Jobless Claims Drop to 399,000 Last Week

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New applications for U.S. jobless benefits (search) fell more sharply than expected last week, but a rise in the longer-term unemployed marred the improving jobs picture.

The Labor Department (search) said on Thursday that 399,000 people filed for state unemployment insurance payments in the week to Sept. 13, down 29,000 from a revised 428,000 the week before.

The drop in initial claims (search) was the largest one-week decline since a 31,000 decrease in the week ended April 5, and brought claims well below Wall Street forecasts for 410,000. The previous week's figure was revised from 422,000.

U.S. treasuries shed early gains on the surprising drop in claims.

"It's definitely one week's worth of good numbers, but the trend is still as discouraging as ever," said Lara Rhame, a senior economist at Brown Brothers Harriman.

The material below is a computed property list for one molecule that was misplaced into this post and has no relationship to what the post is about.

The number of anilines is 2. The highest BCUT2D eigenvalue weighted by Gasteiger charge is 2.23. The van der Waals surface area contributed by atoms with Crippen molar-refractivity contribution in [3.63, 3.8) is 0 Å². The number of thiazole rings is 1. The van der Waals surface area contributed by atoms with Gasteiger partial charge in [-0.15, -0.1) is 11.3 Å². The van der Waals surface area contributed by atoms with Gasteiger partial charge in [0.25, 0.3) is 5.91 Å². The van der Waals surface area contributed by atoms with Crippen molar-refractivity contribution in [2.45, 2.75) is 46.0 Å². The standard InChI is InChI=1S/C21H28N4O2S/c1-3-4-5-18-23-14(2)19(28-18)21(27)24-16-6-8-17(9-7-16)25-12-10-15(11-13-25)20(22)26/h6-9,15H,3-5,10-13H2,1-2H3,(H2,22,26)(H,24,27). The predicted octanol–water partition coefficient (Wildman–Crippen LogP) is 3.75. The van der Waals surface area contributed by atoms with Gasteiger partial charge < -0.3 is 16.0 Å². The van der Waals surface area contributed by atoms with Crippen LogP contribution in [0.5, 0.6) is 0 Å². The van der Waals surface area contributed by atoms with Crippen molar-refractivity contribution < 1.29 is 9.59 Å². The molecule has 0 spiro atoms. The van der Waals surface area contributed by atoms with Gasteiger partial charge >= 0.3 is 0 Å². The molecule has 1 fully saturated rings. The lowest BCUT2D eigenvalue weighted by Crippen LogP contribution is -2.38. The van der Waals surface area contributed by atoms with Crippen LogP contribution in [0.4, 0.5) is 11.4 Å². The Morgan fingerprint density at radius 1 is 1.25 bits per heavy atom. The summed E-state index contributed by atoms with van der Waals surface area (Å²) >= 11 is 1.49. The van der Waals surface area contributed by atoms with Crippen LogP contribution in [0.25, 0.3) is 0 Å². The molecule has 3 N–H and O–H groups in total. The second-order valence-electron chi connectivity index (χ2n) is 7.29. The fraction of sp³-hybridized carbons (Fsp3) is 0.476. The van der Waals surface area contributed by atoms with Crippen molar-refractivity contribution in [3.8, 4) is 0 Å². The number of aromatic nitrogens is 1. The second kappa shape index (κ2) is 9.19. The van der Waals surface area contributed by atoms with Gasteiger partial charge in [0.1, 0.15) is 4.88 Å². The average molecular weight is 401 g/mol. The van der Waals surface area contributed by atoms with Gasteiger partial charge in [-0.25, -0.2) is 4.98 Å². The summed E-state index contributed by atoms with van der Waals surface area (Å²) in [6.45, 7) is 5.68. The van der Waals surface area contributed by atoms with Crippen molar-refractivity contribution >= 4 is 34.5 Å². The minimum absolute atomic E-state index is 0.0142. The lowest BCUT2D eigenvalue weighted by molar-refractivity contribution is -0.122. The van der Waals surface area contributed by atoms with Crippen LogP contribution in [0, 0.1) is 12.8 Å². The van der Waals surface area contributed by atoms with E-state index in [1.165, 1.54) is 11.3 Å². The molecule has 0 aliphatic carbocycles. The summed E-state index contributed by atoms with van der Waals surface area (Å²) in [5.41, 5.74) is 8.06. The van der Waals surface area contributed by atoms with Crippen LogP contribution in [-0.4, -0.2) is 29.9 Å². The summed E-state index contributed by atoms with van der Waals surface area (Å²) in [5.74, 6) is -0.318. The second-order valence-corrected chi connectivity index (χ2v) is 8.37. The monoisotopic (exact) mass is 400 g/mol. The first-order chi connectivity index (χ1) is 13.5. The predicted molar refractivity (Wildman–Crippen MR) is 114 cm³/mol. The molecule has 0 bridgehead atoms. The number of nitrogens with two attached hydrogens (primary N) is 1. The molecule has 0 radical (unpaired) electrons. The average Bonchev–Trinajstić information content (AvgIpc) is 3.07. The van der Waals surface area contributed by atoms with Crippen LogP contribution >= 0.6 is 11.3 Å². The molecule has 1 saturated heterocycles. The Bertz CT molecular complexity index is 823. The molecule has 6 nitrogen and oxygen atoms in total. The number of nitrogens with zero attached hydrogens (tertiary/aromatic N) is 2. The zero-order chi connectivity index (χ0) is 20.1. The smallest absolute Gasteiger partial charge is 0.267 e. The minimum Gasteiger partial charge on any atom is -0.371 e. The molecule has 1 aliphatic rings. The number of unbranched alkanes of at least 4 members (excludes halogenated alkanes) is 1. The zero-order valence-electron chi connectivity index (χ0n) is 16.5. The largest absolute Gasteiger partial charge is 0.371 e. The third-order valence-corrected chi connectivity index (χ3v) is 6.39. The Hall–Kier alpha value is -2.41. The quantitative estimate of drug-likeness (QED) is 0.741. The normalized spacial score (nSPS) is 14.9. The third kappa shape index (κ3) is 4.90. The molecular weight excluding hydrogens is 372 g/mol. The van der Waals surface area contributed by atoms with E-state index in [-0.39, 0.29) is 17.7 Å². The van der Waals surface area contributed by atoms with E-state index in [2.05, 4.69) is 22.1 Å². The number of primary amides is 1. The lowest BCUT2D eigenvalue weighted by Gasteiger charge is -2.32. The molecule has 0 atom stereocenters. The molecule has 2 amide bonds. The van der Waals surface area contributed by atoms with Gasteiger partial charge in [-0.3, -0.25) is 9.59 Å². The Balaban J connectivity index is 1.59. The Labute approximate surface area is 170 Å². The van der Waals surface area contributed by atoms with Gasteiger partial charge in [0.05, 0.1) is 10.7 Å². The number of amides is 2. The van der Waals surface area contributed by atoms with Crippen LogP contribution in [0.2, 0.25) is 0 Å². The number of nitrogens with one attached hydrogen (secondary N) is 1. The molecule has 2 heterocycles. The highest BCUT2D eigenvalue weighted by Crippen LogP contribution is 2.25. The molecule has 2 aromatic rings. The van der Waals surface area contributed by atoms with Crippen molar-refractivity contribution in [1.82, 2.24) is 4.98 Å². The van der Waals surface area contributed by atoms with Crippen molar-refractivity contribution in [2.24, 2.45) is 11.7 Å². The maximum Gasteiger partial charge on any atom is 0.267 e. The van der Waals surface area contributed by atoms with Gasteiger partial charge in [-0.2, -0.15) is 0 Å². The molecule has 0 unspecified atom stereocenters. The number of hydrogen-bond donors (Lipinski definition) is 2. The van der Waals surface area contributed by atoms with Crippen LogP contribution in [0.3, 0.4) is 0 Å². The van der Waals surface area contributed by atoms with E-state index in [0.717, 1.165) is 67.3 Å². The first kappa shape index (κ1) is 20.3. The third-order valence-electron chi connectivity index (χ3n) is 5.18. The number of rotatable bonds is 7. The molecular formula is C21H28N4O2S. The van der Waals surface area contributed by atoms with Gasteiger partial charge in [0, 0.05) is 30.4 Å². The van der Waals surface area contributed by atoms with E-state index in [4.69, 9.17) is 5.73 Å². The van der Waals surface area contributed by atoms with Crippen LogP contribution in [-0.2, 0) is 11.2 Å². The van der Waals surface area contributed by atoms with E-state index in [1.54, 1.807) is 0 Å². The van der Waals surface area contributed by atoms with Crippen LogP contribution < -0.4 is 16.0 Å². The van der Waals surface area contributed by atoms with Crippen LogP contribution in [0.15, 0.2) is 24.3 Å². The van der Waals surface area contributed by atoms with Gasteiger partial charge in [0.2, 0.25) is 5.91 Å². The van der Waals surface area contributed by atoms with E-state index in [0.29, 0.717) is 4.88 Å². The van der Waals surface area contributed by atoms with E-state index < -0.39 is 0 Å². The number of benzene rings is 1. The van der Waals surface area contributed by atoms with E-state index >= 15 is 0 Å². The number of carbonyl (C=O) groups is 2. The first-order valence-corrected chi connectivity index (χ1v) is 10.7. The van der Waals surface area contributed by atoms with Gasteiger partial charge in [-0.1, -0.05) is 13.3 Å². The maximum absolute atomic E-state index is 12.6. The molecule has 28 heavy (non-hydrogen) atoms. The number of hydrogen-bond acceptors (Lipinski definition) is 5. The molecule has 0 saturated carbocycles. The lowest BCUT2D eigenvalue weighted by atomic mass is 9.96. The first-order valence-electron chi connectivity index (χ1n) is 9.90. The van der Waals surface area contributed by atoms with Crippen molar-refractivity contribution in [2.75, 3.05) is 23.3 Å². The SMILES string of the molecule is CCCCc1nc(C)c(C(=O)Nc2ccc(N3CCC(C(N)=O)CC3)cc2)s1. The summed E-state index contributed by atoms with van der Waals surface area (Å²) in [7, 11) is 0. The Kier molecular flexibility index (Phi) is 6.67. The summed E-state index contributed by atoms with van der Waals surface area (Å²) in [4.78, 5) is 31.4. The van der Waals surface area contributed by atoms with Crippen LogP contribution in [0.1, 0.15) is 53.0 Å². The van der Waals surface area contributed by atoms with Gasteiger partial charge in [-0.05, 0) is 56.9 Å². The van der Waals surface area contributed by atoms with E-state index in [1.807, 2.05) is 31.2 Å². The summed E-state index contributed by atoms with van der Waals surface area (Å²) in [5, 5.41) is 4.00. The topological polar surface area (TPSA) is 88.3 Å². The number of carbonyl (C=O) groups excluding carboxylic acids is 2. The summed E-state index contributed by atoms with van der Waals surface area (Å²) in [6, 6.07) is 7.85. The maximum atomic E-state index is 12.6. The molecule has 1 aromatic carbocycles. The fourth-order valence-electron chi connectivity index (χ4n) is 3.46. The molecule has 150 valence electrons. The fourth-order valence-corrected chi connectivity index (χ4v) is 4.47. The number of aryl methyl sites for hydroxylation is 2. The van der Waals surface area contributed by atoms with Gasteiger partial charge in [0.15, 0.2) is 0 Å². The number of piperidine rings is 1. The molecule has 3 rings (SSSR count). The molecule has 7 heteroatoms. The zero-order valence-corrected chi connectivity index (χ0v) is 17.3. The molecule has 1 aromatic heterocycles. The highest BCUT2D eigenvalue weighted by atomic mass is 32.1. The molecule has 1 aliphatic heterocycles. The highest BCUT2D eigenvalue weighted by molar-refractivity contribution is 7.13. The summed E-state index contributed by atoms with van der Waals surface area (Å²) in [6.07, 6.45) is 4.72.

"The four-week moving average is higher and continuing claims made another increase," Rhame said. "The headline was positive, but I don't think this one number is enough to indicate that the broader employment picture has improved."

The widely watched four-week moving average of jobless claims rose to 410,750 in the Sept. 13 week from 408,750 the previous week. The moving average, regarded by economists as a truer reflection of the market than the more volatile weekly figure, has been rising since late August.

The number of people continuing to draw benefits rose to 3.68 million in the Sept. 6 week, the latest week for which figures are available. This was its highest since late June and a sign that people are still struggling to find work.

The weak job market was cited by the U.S. Federal Reserve in its decision to hold rates at 45-year lows on Tuesday.

"The labor market is still a lagging indicator," said Patrick Fearon, an economist for A.G. Edwards and Sons. "That would be consistent with the apparent Fed disposition to keep interest rates very low for a considerable period."

New claims have been stuck in the 30,000 range since mid-July, adding to a picture of a sluggish economy that is having trouble supporting new jobs.